From Wildlife Extra:
The West African Lion is dangerously close to extinction
January 2014: The African lion is facing extinction across the entire West African region reveals a paper authored by Panthera‘s Lion Program Survey Coordinator, Dr Philipp Henschel, and a team from West Africa, the UK, Canada and the United States.
The West African lion once ranged continuously from Senegal to Nigeria, but now, says the scientists, there are just 250 adult lions left in five countries; Senegal, Nigeria and a single trans-frontier population on the shared borders of Benin, Niger and Burkina Faso.
These results follow a massive survey effort that took six years and covered 11 countries where lions were presumed to exist in the last two decades.
Panthera’s President, Dr. Luke Hunter said: “Lions have undergone a catastrophic collapse in West Africa. The countries that have managed to retain them are struggling with pervasive poverty and very little funding for conservation.”
The West African lion is genetically distinct from the lions of in East and southern Africa.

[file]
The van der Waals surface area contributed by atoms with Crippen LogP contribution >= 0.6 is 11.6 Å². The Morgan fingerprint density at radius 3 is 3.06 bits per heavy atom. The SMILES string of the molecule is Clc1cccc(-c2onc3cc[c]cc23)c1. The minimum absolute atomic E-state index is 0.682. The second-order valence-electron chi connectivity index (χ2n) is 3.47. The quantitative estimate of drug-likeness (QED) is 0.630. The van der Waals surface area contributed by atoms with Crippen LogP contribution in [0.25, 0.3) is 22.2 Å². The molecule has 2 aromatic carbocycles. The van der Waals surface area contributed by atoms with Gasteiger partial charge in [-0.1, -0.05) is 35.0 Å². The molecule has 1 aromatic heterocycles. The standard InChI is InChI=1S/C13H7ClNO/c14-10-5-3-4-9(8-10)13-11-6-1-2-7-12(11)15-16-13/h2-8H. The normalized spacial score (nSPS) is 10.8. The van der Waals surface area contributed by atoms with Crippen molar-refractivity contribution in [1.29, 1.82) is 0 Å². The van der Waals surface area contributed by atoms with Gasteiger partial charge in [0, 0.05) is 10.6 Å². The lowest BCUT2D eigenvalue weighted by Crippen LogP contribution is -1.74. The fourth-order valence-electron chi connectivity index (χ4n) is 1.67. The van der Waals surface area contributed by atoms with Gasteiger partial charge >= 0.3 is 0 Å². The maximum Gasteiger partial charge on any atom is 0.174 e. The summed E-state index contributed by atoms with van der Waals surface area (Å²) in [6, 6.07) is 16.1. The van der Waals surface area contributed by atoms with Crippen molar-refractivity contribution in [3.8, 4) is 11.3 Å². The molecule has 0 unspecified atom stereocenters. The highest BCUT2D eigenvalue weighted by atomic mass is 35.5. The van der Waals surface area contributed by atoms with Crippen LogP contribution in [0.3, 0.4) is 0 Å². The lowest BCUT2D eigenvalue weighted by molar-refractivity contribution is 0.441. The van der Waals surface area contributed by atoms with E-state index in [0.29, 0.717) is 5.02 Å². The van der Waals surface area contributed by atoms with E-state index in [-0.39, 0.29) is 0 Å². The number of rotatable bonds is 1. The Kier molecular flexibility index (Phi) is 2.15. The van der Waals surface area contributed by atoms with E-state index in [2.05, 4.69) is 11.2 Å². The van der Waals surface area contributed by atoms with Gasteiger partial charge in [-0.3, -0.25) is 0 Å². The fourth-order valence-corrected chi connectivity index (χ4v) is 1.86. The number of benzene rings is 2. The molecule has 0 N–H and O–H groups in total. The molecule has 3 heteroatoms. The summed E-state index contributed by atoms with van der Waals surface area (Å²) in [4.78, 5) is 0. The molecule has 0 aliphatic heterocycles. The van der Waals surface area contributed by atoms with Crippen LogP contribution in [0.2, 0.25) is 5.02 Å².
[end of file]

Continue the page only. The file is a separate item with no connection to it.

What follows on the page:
“West African lions have unique genetic sequences not found in any other lions, including in zoos or captivity,” explained Dr. Christine Breitenmoser, the co-chair of the IUCN/SCC Cat Specialist Group, which determines the conservation status of wild cats around the world. “If we lose the lion in West Africa, we will lose a unique, locally adapted population found no-where else. It makes their conservation even more urgent.”
Lions have disappeared across Africa as human populations and their livestock herds have grown, competing for land with lions and other wildlife. Wild savannas are converted for agriculture and cattle, the lion’s natural prey is hunted out and lions are killed by pastoralists fearing the loss of their herds.